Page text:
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Sunday, March 23, 2014

Disunity in Christ (Part 2)

The following is part two of BTSF's review of Dr. Christena Cleveland's Disunity in Christ:

Identity in Christ
As Christians, our identity within the body of Christ needs to trump that of our individual and cultural alliances. Instead, we often are “clinging to our subordinate identities (e.g., identities base on ethnic, denominational, theological or political affiliations) while distancing ourselves from our common identity —our identity as members of the worldwide body of Christ. It’s more important for us to feel good ourselves than to embrace other members of the body of Christ.“ (94)

In her interview with Smith, Cleveland observers that churches "tend to rely most on our smaller, cultural identities and ignore our larger, common identity as members of the body of Christ. Pastors and churches are pressured to distinguish themselves from others, as we compete for the loyalty of members and seemingly scarce resources.” Do we not believe scripture that tells us the harvest is plentiful?

Somehow, we end up thinking that "all of the wisdom and knowledge that we need to succeed as Christian organizations is located within the boundary of our cultural group. Many Christian groups are like a 5000-piece puzzle that has 5000 duplicate pieces!" (60) However, if we will begin to "enter cultural situations with the belief that our cultural group is holding one piece to the puzzle, we can confidently make our contribution, while also looking for and valuing the contributions that other groups make." (62) Indeed, Cleveland suggests that "we need to adopt the belief that to be a follower of Christ means to allow our identity as member of the body of Christ to trump all other identities." (97)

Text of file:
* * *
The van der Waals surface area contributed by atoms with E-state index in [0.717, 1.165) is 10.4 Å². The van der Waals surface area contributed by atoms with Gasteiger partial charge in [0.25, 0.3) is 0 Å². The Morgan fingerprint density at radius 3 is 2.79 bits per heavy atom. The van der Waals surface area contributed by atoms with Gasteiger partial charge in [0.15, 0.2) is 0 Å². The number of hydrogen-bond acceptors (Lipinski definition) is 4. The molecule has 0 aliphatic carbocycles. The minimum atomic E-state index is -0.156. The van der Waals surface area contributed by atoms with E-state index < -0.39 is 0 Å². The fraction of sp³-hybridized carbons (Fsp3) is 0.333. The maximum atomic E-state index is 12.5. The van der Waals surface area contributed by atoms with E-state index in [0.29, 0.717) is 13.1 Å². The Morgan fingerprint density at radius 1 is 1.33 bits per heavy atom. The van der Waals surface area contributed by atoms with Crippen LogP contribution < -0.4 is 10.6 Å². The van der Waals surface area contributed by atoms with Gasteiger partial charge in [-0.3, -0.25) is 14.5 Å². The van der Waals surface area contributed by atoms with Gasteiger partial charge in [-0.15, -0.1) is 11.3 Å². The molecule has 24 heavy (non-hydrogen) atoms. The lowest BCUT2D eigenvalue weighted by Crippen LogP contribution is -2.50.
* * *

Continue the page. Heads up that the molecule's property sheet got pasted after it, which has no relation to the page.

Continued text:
Moving forward
Cleveland notices that "We believe that we are fighting the good fight for an immutable truth, when in fact we are simply waging war against a cultural threat, a different perspective that threatens ours." (p139) When it comes to theology and doctrinal teaching, we must discern the difference between 'golden standard' cultural bias and the Truths of the spirit. If we learn to tell which is which, we will have a better chance at elevating our greater identity in Christ. 

Harry Wormwood is not a good model for the Church
By bringing these issues, and their underlying phenomena, to the conscious level, we become better able to identify and combat their effects.  Talking about the barriers is a good start, but it is all empty if we leave it there. Cleveland also outlines steps to move forward in "1) working toward a larger goal; 2) creating equal status; 3) engaging in personal interaction; and 4) providing leadership." (158)

Disunity in Christ, includes questions at the end of each chapter to help us process the concepts predestined (well designed for group dialogue--*hint hint*). Cleveland problematizes our binary categorizations and makes room for a richer complexity within the body of Christ. It is a rich invitation to lean into the tension, allowing the challenges to shape us into the image of Christ.

Disclosure: BTSF received an advance reader’s copy of Disunity in Christ from InterVarsity Press for review.


  1. Really love what you are saying here Christina--but the quote that caught my eye was "you can't be a prophet and an oppressor" (which is why I clicked on the Twitter link, actually). Do you mean this in the specific context of a person of privilege experiencing anger/pushback from an oppressed person? Or do you mean this in the wider sense? I am fully on board with the first scenario, and not so much on the second.

  2. This is really helpful. If only privileged white folk were more humble.

    So much work yet to do, but it starts with listening.

  3. Glad it was helpful! Much work indeed. Glad you're a part of it!

  4. Not sure if I understand the two choices, but I interpret Christena's words to suggest that we lose credibility to speak prophetically when we lead an unexamined life in our own perpetuation of the situation. Too often we come into situations of injustice sanctimoniously explaining what the oppression should do to get their own selves out of a situation that we are in fact upholding ourselves.

  5. americanwoman343June 30, 2014 at 8:54 AM

    Are angry oppressed people ever wrong in how they see things, in their interpretations? Does anyone ever correct those things? I recognize that the privileged person is not the one who points that out, but does anyone?

  6. To be sure, oppressed folks are not monolithic. There is often debate and conversation about many aspects of society and the best approaches to address them. But you're right, it is not the role of the oppressor to make correction, or often even to interlope on these conversations.


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